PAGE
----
Send to

Choose Destination
Nat Protoc. 2008;3(9):1494-500. doi: 10.1038/nport.2008.141.

A simple and reproducible 96-well plate-based method for the formation of fungal biofilms and its application to antifungal susceptibility testing.

Author information

Department of Biology and South Texas Center for Emerging Infectious Diseases, The University of Texas at San Antonio, San Antonio, Texas 78249, USA.


The incidence of fungal infections has increased significantly over the past decades. Very often these infections are associated with biofilm formation on implanted biomaterials and/or host surfaces. This has important clinical implications, as fungal biofilms display properties that are dramatically different from planktonic (free-living) populations, including increased resistance to antifungal agents. Here we describe a rapid and highly reproducible 96-well microtiter-based method for the formation of fungal biofilms, which is easily adaptable for antifungal susceptibility testing. This model is based on the ability of metabolically active sessile cells to reduce a tetrazolium salt (2,3-bis(2-methoxy-4-nitro-5-sulfo-phenyl)-2H-tetrazolium-5-carboxanilide) to water-soluble orange formazan compounds, the intensity of which can then be determined using a microtiter-plate reader. The entire procedure takes approximately 2 d to complete. This technique simplifies biofilm formation and quantification, making it more reliable and comparable among different laboratories, a necessary step toward the standardization of antifungal susceptibility testing of biofilms.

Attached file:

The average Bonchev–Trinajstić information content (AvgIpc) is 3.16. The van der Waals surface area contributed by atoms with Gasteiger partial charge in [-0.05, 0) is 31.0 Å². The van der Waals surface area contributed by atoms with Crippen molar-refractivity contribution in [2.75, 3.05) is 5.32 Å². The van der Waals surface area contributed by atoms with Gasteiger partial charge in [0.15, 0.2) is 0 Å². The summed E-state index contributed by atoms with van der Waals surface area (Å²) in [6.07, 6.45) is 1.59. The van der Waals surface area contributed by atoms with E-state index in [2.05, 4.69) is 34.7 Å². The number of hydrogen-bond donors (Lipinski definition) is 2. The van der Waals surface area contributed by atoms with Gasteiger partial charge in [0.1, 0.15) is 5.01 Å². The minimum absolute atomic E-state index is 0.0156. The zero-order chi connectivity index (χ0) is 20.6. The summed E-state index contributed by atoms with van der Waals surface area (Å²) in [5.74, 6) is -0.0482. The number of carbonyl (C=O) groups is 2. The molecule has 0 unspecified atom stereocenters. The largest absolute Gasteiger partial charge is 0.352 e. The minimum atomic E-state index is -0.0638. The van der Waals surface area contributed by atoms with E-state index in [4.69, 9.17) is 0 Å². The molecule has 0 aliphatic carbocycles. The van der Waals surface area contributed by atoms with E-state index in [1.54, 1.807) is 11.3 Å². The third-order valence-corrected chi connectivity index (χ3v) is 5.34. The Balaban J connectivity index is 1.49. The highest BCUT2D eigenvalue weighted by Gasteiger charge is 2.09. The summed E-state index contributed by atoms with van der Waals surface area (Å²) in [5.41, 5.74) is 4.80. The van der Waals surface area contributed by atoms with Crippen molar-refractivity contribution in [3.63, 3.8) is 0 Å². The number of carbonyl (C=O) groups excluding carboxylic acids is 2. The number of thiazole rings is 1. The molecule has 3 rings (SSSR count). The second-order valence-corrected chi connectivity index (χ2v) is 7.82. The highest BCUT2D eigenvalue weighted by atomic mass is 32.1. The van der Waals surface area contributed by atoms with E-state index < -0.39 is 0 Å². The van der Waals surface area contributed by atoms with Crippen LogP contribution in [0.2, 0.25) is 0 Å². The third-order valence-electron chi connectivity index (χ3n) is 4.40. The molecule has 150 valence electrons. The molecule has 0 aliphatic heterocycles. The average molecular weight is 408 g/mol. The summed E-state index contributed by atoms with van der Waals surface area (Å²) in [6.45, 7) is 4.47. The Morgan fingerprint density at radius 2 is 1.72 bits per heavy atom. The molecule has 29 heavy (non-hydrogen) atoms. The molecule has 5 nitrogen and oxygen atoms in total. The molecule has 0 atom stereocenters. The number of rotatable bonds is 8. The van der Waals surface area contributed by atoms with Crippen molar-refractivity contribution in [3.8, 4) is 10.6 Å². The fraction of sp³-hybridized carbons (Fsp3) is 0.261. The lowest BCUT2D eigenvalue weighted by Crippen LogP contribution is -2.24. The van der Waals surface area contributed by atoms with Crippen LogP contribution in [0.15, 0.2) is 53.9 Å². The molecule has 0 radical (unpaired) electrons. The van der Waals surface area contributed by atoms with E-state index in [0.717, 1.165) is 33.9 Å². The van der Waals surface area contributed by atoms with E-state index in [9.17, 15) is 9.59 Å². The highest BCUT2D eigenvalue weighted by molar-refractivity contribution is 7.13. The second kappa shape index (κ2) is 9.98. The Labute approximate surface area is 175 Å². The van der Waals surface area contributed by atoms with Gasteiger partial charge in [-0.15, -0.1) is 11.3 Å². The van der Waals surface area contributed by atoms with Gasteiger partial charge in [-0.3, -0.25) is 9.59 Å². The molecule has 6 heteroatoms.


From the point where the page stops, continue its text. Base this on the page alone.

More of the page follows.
[Indexed for MEDLINE]
Free PMC Article

Supplemental Content

Full text links

Icon for Nature Publishing Group Icon for PubMed Central
Loading ...
Support Center